The UK Bible Students Website
All Scripture references are to the New International Version UK edition unless stated otherwise.
Question: Matthew 12: 31, 32:
31 And so I tell you, every sin and blasphemy will be forgiven men, but the blasphemy against the Spirit will not be forgiven. 32 Anyone who speaks a word against the Son of Man will be forgiven, but anyone who speaks against the Holy Spirit will not be forgiven, either in this age or in the age to come.
Answer: Many conscientious Christians experience great fears and distress, and think they have committed or may accidentally commit this unpardonable ‘blasphemy’. Such fears are groundless, and result from a misunderstanding of the Scripture texts. The word blaspheme in this instance means to viciously and wilfully insult God’s power and character, as these are revealed through His Word and works.
Just prior to our Lord’s warning against blasphemy, He healed a demon-possessed blind mute (Matthew 12: 22). The people were amazed (v. 23) and wondered if Jesus could be the Messiah. The Pharisees asserted He had performed this miracle with help from Satan (v. 28), to which Jesus replied, ‘I drive out demons by the Spirit of God’. He rebuked them for maliciously and consciously ascribing His good deed to an evil source.
In ignorance one might blaspheme God by teaching, for example, that He will eternally torment the unrepentant in hell, which impugns His character; or that Jesus was just like any other man; or that He lied when He claimed to have had a pre-human existence with the Father. Such ‘blasphemies’ can be forgiven on one’s being enlightened and repenting of the error. How so? Because ignorance in thought and action is largely a result of the Adamic fall, which Christ’s ransom-sacrifice offsets.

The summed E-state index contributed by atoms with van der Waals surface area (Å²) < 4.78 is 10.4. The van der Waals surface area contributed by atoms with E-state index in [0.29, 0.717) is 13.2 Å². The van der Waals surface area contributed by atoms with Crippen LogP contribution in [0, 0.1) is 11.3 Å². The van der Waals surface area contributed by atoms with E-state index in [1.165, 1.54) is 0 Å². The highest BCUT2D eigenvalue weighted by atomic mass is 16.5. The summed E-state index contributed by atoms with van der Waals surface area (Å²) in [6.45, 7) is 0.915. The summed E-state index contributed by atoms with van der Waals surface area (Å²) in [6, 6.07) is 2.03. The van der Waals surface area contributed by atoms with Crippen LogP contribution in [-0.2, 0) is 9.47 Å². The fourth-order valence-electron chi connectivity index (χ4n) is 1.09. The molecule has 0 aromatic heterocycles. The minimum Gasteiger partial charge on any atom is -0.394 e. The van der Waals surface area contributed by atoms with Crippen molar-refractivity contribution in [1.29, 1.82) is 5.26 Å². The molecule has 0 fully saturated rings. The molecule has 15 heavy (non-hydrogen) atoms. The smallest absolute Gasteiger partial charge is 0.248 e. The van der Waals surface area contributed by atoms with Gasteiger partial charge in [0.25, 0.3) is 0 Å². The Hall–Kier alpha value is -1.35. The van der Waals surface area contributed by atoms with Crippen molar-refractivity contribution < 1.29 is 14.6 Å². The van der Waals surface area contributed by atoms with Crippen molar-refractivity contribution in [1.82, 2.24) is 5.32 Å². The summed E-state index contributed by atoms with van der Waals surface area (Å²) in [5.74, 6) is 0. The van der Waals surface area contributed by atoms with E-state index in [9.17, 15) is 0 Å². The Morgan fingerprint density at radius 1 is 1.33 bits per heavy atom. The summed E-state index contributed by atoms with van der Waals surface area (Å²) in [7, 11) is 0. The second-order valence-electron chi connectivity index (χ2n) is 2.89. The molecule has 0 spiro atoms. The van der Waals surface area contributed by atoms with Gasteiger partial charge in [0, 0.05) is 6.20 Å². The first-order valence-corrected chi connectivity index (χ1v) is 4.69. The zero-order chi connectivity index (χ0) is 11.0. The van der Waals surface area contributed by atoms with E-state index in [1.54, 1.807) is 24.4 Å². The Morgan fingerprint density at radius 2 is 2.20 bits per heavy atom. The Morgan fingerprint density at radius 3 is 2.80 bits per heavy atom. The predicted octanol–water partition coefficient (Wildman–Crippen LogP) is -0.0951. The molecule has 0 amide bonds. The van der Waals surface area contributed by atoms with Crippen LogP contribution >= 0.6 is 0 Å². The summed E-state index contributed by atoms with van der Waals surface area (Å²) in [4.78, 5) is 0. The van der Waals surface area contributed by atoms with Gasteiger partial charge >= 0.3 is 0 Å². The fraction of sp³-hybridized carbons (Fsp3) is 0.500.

The vilification against Jesus by the Pharisees sprang from their wicked hearts. The Pharisees were not confused, they could not plead ignorance – they were bitterly resentful of Him and, as they demonstrated later, wished Him dead. This was no accidental sin from which Jesus could absolve them. They had reviled the obvious power of God at work through Him.
Generally speaking, some sins are mixed, meaning there is a degree of wilfulness involved as well as a degree of fleshly weakness or ignorance. We are all guilty of such sins at one time or another; usually we are aware of it. Like the man who is tempted to steal a wallet: his being tempted may not be his fault – he is not perfect – but his stealing the wallet is a fact, and he must be punished for that fact. So with the mixed sins we commit as Christians: the wilful bit cannot simply be forgiven or excused in the sense that – in the interests of Divine justice – it requires disciplinary measures, ‘stripes’, often in some form of chastisement (Luke 12: 47, 48). However, for the Christian, the Lord’s chastening is a demonstration of His love and care, as a father for a child (Hebrews 12: 4-11).
Copyright March 2012 ukbiblestudents.co.uk
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